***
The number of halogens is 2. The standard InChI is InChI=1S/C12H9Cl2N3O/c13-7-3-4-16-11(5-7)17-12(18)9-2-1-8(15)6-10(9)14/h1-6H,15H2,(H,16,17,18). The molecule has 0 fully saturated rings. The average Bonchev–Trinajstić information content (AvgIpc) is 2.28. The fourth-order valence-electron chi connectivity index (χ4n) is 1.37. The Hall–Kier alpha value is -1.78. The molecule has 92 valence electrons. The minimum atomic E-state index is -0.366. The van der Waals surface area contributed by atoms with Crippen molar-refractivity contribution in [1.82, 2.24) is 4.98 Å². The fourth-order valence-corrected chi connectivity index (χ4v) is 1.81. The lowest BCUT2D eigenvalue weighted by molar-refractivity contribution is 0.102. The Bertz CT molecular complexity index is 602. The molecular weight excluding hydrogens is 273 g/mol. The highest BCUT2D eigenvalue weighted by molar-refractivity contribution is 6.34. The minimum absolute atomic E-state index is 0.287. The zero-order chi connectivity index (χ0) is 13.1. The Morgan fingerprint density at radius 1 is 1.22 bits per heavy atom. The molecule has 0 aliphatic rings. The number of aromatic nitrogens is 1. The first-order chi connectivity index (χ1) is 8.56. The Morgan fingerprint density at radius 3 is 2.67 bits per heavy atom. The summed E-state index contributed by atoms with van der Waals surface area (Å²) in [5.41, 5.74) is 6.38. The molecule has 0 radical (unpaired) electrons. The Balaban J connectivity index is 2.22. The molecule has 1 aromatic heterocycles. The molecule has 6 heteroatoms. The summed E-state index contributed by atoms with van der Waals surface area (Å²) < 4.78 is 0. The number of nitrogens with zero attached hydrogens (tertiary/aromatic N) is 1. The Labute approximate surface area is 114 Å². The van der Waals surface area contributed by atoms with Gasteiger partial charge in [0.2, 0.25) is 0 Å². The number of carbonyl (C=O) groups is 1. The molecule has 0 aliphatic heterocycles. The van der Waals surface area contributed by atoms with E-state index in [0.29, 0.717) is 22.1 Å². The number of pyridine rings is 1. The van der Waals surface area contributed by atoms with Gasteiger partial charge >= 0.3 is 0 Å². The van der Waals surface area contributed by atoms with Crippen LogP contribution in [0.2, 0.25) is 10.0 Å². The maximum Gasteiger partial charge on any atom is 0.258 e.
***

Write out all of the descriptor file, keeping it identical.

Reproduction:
The number of halogens is 2. The standard InChI is InChI=1S/C12H9Cl2N3O/c13-7-3-4-16-11(5-7)17-12(18)9-2-1-8(15)6-10(9)14/h1-6H,15H2,(H,16,17,18). The molecule has 0 fully saturated rings. The average Bonchev–Trinajstić information content (AvgIpc) is 2.28. The fourth-order valence-electron chi connectivity index (χ4n) is 1.37. The Hall–Kier alpha value is -1.78. The molecule has 92 valence electrons. The minimum atomic E-state index is -0.366. The van der Waals surface area contributed by atoms with Crippen molar-refractivity contribution in [1.82, 2.24) is 4.98 Å². The fourth-order valence-corrected chi connectivity index (χ4v) is 1.81. The lowest BCUT2D eigenvalue weighted by molar-refractivity contribution is 0.102. The Bertz CT molecular complexity index is 602. The molecular weight excluding hydrogens is 273 g/mol. The highest BCUT2D eigenvalue weighted by molar-refractivity contribution is 6.34. The minimum absolute atomic E-state index is 0.287. The zero-order chi connectivity index (χ0) is 13.1. The Morgan fingerprint density at radius 1 is 1.22 bits per heavy atom. The molecule has 0 aliphatic rings. The number of aromatic nitrogens is 1. The first-order chi connectivity index (χ1) is 8.56. The Morgan fingerprint density at radius 3 is 2.67 bits per heavy atom. The summed E-state index contributed by atoms with van der Waals surface area (Å²) in [5.41, 5.74) is 6.38. The molecule has 0 radical (unpaired) electrons. The Balaban J connectivity index is 2.22. The molecule has 1 aromatic heterocycles. The molecule has 6 heteroatoms. The summed E-state index contributed by atoms with van der Waals surface area (Å²) < 4.78 is 0. The number of nitrogens with zero attached hydrogens (tertiary/aromatic N) is 1. The Labute approximate surface area is 114 Å². The van der Waals surface area contributed by atoms with Gasteiger partial charge in [0.2, 0.25) is 0 Å². The number of carbonyl (C=O) groups is 1. The molecule has 0 aliphatic heterocycles. The van der Waals surface area contributed by atoms with E-state index in [0.29, 0.717) is 22.1 Å². The number of pyridine rings is 1. The van der Waals surface area contributed by atoms with Gasteiger partial charge >= 0.3 is 0 Å². The van der Waals surface area contributed by atoms with Crippen LogP contribution in [0.2, 0.25) is 10.0 Å². The maximum Gasteiger partial charge on any atom is 0.258 e.